366 F2d 99 Order of Railway Conductors and Brakemen v. Spokane Portland & Seattle Railway Co
366 F.2d 99
ORDER OF RAILWAY CONDUCTORS AND BRAKEMEN, etc., et al., Appellants,
SPOKANE, PORTLAND & SEATTLE RAILWAY CO. et al., Appellees.
United States Court of Appeals Ninth Circuit.
August 18, 1966.
Clifford D. O'Brien, Portland, Or., Harry J. Wilmarth, Cedar Rapids, Iowa, for appellants.
Hugh L. Biggs, James P. Rogers, Garry R. Bullard, of Davies, Biggs, Strayer, Stoel & Boley, Portland, Or., for appellee.
Before POPE, JERTBERG and DUNIWAY, Circuit Judges.
POPE, Circuit Judge.
A dispute arose between the above named Union and the appellee Railroads concerning allowances to union members for expenses when on duty away from home. When the parties were unable to agree, the Union threatened to strike. The Railroads then brought this suit in the court below to enjoin the strike. From an order granting such an injunction the defendant Union appeals.
Following the extended disputes between numerous railroads and their operating employees relating to rules and working conditions which are recounted in detail in Brotherhood of Locomotive Engineers v. Baltimore & O. R. Co., 372 U.S. 284, 83 S.Ct. 691, 9 L.Ed.2d 759, and in Brotherhood of Locomotive Engineers v. Chicago, R. I. & P. R. Co., 382 U.S. 423, 86 S.Ct. 594, 15 L.Ed.2d 501 (January 31, 1966), Congress undertook to avoid the consequences of a threatened strike by the unions through the enactment of provisions for compulsory arbitration of two of the issues between the carriers and the unions. There remained other disputes, not comprehended within this arbitration, which the parties undertook to deal with in what the parties refer to as the "White House Agreement" dated June 25, 1964. The particular portion of that agreement, involved here, was contained in Article II, § 1 thereof, which provided as follows:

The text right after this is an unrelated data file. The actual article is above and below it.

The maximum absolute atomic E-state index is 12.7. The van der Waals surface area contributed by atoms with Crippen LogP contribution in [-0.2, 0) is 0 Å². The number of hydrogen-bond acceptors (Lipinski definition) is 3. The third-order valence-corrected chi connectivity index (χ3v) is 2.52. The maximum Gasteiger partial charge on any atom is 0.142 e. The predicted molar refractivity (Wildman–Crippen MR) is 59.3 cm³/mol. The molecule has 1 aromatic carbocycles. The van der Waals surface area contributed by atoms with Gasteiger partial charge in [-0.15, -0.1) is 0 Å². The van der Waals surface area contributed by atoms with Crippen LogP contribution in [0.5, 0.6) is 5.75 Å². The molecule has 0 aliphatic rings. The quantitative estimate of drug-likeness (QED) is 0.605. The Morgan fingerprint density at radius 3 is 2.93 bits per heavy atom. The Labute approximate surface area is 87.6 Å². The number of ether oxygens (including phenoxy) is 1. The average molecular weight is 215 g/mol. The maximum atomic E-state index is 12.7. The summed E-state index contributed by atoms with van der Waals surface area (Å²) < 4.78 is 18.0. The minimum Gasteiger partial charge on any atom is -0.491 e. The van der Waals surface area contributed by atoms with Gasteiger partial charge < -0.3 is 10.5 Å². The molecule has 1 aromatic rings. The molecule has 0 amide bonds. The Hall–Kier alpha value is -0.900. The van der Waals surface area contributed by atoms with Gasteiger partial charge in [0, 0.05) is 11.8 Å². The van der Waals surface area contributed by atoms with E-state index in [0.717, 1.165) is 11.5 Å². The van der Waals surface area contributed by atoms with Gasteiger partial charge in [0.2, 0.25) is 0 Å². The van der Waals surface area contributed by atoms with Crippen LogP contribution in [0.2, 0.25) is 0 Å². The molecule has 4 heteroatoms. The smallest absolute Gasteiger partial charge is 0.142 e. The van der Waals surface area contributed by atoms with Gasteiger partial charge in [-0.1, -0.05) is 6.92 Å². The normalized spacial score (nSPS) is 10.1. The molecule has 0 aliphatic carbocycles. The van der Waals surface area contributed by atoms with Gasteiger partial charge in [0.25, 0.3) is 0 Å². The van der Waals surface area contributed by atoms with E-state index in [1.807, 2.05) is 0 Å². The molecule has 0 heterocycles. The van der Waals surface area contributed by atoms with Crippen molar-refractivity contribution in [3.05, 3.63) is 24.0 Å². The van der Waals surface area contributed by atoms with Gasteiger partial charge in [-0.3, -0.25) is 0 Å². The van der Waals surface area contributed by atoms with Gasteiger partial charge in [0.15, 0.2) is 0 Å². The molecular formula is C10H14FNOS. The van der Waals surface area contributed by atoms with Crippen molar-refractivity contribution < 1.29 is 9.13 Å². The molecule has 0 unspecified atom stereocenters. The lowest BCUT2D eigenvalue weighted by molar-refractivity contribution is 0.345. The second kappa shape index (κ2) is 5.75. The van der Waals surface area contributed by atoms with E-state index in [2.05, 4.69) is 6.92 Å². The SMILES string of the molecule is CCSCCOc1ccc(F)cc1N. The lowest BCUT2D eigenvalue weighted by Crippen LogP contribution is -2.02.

"ARTICLE II — EXPENSES AWAY FROM HOME:
"Section 1 —
"When the carrier ties up a road service crew (except short turnaround passenger crews), or individual members thereof, at a terminal (including tie-up points named by assignment bulletins, or presently listed in schedule agreements, or observed by practice, as regular points for tying up crews) other than the designated home terminal of the crew assignment of four (4) hours or more, each member of the crew so tied up shall be provided suitable lodging at the carrier's expense or an equitable allowance in lieu thereof. Suitable lodging or an equitable allowance in lieu thereof shall be worked out on a local basis. The equitable allowance shall be provided only if it is not reasonably possible to provide lodging.
"If an allowance is being made in lieu of lodging as well as other considerations under provisions of existing agreements, the amount attributed only to lodging shall be removed if suitable lodging is supplied, or offset against an equivalent allowance. This shall be worked out on a local basis.
"The provisions of this Section shall be made effective at a date no later than 30 days following the effective date of this Agreement."